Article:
As I write this, there's only a few hours left of 2018, and like most folks, I think, I'll be pretty glad to se the back of it. It's been a busy but challenging year, that's left me determined to reshape the way I spend my time — and how I work.
This newsletter has been a terrible victim of that working year. I've managed to put out *checks notes* 6 issues of this newsletter over the year. It's not what you'd call high volume, is it?
I am full of good plans to increase that in 2019, if only because I now have something akin to a mission statement for it:
Commonplace Reading is a newsletter founded on the principle that that "interesting" is just as important as "new". Each issue will be made up of a range of links that I found interesting, whatever their age. No theme, no common point of reference, just good, surprising reading wherever I find it.
What do you think?
On with the links:
This is the closest the social media culture wars have come to me. I know Chuck. He and I co-authored a few gaming books back in the day. He’s gone on to a successful career as an author of books and comics, and has successfully used social media to build a following. But a strong expression of political views has been turned around on him, costing him a valued gig. Sobering.
I was a Kickstarter backer of this movie, and got my digital copy a few weeks ago. It's a fascinating and compelling watch, and this piece will give you a taste of what you'll find in it. Well worth getting yourself a copy.
This has been widely-shared, but in case you missed it, it's just a fantastic piece of reporting on a fashion hit - and the rather illicit foundations it was built on.
An interesting podcast episode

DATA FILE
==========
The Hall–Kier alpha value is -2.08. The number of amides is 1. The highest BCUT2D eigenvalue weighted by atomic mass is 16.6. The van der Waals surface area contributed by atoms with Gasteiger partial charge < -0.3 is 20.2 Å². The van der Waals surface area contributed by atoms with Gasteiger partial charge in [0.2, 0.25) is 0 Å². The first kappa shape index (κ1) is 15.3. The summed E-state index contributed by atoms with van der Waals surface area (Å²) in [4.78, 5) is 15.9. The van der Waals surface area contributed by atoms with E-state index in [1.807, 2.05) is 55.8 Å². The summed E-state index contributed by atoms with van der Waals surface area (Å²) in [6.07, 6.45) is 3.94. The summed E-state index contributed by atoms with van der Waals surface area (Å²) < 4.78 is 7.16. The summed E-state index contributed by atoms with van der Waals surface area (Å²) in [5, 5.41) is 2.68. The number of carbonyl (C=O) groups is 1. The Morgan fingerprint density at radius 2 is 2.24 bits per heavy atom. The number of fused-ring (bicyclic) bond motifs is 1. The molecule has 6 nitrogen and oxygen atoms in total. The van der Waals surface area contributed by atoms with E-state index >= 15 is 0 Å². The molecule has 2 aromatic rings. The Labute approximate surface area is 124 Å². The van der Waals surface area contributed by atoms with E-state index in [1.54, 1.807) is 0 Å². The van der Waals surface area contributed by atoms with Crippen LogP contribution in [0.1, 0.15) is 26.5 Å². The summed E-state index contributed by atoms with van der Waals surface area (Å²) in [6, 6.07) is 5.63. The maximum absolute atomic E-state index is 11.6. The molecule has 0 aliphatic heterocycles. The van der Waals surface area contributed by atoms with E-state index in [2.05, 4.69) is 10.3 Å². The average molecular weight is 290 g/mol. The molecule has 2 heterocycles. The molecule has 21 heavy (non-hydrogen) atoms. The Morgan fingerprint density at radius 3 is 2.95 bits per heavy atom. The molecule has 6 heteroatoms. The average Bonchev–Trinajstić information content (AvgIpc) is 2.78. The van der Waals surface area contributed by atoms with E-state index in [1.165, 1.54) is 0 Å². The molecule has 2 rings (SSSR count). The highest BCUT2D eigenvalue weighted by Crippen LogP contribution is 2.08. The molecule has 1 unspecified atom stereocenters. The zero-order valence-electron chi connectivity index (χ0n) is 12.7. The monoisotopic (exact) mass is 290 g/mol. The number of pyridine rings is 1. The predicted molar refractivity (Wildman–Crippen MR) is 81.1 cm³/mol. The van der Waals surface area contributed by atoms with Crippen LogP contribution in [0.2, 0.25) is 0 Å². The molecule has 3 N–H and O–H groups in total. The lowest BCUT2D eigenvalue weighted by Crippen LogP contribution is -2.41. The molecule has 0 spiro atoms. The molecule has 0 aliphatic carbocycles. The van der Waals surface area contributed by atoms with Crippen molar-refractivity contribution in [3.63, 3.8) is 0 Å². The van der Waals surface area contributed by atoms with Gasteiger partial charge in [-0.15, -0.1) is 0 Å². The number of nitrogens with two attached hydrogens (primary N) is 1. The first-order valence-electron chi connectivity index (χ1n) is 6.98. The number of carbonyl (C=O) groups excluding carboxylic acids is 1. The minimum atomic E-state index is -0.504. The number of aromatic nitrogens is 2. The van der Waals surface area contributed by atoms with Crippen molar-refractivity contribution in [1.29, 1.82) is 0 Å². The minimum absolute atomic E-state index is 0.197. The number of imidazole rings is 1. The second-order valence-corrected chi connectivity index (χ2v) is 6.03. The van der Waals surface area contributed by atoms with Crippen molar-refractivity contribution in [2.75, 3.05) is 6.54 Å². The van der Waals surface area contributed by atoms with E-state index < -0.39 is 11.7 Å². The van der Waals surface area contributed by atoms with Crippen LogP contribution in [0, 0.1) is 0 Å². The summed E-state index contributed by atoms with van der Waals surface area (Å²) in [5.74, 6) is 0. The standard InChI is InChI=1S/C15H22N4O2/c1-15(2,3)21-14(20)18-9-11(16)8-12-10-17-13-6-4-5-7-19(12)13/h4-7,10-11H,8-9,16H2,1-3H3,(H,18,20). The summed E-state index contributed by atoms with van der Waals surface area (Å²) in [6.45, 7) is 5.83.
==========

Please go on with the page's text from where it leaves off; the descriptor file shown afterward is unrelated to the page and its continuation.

I get all bucolic at the weekends, listening to podcasts like this. This episode blew me away, though, giving an insight into the immediate aftermath of World War II that I never expected. Moving stuff.
Life and Love
My last break-up was nearly 20 years ago, so I've got a ways to go before I can compete with this fun story of lives not lived and aging.
Euan is one of the most fascinating bloggers out there. A highly successful digital consultant who drives lorries on the side. A man who can maintain a level of digital idealism in the face of the negativity we've seen all year. And, in this piece, he hit right on a dilemma that's plaguing me in my own career right now.
You know all those podcast-sponsoring, internet-sold products like Caspar mattresses and Away suitcases? What's life like if you live with all of them?
Dispatches from the digital world
90s TV series GamesMaster is remembered as the best video games show ever. But what was going on behind the scenes? I am a little too old to be nostalgic about this show. I suspect it resonates with people a few years younger than me. But this piece is a fascinating deep dive into a very different time in gaming and TV culture.
Nice work from a B2B mag, diving deep into the cult-like world of WeWork, the co-working spaces for digital-focused wannabe entrepreneurs.
Once you get beyond the pathos of a journalist who once-rubbed shoulders with presidents now delivering parcels for Amazon, this delivers a chilling look at the reality of Amazon Prime and next-day delivery.
My venerable MacBook Pro is off at Apple hospital right now, and I've been living the iPad life in the meantime. I'm thinking more and more about making my current MBP my last - and this is a great example of the ways some creatives use the iPad Pro.
I've been playing around with some new video the - the DJI Osmo Pocket. This video was entirely shot on that and edited on iPad Pro. I know the "pivot to video" has become a dirty phrase in the journalism racket, but the pace of technology is so astonishing in video capture, that there's still plenty of work to be done here.
I just love the idea of "beaver bombers".
That's it for issue #25 of Commonplace Reading. I hope you all have a Happy New Year — if that's what it is in your part of the world — and may 2019 bring you all you desire.